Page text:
When you think of France, the first image that pops into your head is likely someone on a bicycle, wearing a striped Breton top, carrying a couple of croissants in their front basket. (And I can already tell that my boyfriend is probably rolling his eyes at that one- all those clichés). But anyway, did you know that the croissant isn’t French? I know! I couldn’t believe it when I found out either…
History of the Croissant
If you’ve never heard of the French croissant before,
then you’ve been missing out. The croissant is a buttery, flakey and oh so delicious pastry, famed for its crescent form. Although crescent shaped patisseries have been popular since the Renaissance period (14th-17th Centuries), evidence suggests that this shape has been popular as far back as antiquity!
Like many iconic dishes, no one knows quite where the croissant came from. Theories range from the credible to the impossible:
One theory suggests that the croissant has an ancestor, which inspired the croissant creator to be a little more daring. The story goes a little like this: Unlike other French delicacies, but much like the macaron, the croissant didn’t just appear one day out of nowhere. Instead, it descended from the Eastern European ‘Kifli‘ (the Hungarian word for crescent).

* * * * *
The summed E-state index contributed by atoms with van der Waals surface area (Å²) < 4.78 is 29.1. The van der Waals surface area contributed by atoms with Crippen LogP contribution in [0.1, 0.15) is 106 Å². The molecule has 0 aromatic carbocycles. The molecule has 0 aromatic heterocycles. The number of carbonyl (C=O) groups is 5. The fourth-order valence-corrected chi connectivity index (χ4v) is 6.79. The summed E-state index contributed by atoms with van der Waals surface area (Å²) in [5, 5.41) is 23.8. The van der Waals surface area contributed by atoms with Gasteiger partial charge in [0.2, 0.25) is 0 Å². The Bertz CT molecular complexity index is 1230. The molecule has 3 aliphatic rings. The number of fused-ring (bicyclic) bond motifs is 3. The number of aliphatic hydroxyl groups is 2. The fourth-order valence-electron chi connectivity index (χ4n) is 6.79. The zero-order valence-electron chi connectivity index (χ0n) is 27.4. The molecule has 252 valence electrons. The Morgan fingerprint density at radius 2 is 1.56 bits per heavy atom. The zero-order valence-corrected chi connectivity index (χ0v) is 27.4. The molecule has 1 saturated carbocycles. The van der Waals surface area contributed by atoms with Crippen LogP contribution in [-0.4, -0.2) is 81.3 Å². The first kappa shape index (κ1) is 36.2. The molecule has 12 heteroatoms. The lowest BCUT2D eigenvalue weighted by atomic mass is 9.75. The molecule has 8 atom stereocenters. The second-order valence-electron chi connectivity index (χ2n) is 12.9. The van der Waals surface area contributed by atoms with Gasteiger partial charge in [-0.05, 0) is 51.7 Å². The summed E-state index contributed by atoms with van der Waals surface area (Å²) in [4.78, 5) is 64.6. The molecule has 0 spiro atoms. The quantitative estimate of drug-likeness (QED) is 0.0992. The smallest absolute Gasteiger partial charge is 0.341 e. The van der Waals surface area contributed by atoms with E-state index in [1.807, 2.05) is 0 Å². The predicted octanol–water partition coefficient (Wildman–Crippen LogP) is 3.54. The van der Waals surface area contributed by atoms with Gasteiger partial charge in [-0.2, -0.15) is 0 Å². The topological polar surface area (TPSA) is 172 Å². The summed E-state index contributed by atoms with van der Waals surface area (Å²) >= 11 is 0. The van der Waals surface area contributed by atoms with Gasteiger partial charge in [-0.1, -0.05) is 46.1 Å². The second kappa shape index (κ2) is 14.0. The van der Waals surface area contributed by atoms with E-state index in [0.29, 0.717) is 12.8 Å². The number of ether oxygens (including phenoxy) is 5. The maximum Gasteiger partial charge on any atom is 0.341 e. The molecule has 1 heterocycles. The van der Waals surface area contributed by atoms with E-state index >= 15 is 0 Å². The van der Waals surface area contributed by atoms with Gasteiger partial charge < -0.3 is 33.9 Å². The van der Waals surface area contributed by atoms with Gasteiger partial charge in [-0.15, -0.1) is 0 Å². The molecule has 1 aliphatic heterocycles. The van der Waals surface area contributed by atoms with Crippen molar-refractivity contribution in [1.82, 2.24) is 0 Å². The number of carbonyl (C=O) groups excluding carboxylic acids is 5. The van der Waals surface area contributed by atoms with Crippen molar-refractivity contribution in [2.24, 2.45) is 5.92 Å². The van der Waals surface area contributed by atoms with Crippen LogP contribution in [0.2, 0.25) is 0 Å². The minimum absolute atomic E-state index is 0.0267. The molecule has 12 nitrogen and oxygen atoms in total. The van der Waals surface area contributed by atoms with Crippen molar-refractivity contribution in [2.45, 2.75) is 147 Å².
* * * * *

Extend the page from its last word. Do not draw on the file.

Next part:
Also known as the ‘kiperfl’ this is a heavier, older form of croissant. With roots dating back to 13th-Century Austria, the most traditional of this form of pastry consists of rolled soft butter dough. However, unlike croissants which are made from puff pastry, the Kifli is made of the same mixture as normal bread.
Another theory suggests that Marie Antoinette herself indirectly invented the croissant. She missed the ‘kiperfl’ from her home country and so commissioned the royal chefs to prepare her one. Unfortunately, something went wrong in the baking process, and thus the croissant was born. However, just like the fact that she likely never said “let them eat cake,” I’ll put this theory down as a not so believable…
So the Croissant isn’t French?
The truth is, we don’t know. And maybe we never will. But that’s okay because a little mystery is kind of exciting, right? What we do know is that the croissant likely isn’t French. Personally, I can’t wait to hear what the next ‘theory of the history of the croissant’ will be…